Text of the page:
For First Time, Parks Plows The Capital Crescent Trail

For First Time, Parks Plows The Capital Crescent Trail

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This winter’s first significant snowfall closed schools and made morning rush hour a mess, but it did allow Montgomery Parks its first attempt at a snow plowing pilot project on the Capital Crescent Trail.

Parks spokesperson Melissa Chotiner said Parks crews did get out to partially clear the department’s 3.5-mile portion of the trail from Bethesda Avenue to the Montgomery County-D.C. line.

She warned there are still icy conditions on the full length of the trail, so users should remain cautious.

The pilot plowing program was approved as part of this year’s county budget, with up to $75,000 being set aside for the operation.

Parks will also clear snow along 12 feeder trails and record the total number of trail users traveling in each direction using automated counters. The counters are able to detect how many users are bicyclists and how many are walking.

The snow removal pilot program will not include salting of the trail or ice removal.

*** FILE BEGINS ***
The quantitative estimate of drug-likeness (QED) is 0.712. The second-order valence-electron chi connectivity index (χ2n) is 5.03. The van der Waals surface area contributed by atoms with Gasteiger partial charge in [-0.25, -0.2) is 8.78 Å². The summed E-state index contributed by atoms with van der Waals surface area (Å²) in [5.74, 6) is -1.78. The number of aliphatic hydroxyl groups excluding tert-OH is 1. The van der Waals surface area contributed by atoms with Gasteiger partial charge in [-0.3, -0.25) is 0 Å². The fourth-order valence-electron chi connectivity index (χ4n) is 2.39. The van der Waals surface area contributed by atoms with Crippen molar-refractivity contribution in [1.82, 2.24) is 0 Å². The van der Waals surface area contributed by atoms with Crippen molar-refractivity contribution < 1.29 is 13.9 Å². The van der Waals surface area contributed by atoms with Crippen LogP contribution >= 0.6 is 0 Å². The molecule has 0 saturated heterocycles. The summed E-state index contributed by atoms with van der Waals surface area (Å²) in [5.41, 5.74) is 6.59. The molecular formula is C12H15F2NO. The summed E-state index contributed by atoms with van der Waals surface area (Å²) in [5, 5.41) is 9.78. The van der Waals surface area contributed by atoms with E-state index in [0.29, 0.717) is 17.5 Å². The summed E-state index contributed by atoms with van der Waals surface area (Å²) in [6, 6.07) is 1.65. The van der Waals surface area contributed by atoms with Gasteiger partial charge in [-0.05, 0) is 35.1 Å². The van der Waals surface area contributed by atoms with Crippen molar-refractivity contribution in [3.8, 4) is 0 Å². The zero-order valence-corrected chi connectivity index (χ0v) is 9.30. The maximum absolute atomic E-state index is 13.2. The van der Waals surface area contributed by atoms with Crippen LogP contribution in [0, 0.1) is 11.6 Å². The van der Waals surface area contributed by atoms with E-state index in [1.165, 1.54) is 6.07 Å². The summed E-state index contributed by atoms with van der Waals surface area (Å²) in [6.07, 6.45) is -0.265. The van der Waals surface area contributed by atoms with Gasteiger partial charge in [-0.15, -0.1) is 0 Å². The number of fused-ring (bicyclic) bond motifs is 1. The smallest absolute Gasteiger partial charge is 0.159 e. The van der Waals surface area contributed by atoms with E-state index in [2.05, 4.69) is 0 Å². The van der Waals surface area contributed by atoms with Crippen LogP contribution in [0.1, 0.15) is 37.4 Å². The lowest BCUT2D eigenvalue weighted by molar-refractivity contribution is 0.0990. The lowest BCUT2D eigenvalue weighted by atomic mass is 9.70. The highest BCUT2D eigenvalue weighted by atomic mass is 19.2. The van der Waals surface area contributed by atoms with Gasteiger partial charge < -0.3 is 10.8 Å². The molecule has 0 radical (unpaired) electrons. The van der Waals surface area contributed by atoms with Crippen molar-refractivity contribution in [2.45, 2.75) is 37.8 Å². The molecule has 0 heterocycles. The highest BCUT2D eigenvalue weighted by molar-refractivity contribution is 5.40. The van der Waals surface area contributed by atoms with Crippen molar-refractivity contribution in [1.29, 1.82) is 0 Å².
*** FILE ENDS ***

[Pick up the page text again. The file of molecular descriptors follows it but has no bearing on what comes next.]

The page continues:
The Georgetown Branch Extension of the trail east of Bethesda Avenue is maintained by the county’s Department of Transportation and isn’t part of the program. That portion of the trail doesn’t have the advantage a hard surface throughout, meaning snow plowing with heavy machinery can’t happen.
In the past, Montgomery Parks has said the idea of plowing the Capital Crescent Trail would mean having to remove snow on all of its trails in the county, a financially difficult task.
But Capital Crescent Trail users complained of trampled down and ice-packed snow making the route hard to use for days and in some cases weeks after snowstorms last winter.
They got the support of some on the County Council. Those councilmembers pressed both Parks and the county’s Department of Transportation to look into trail plowing because of the trail’s importance as a bicycle commuter route to and from D.C.
Photos via Montgomery Parks

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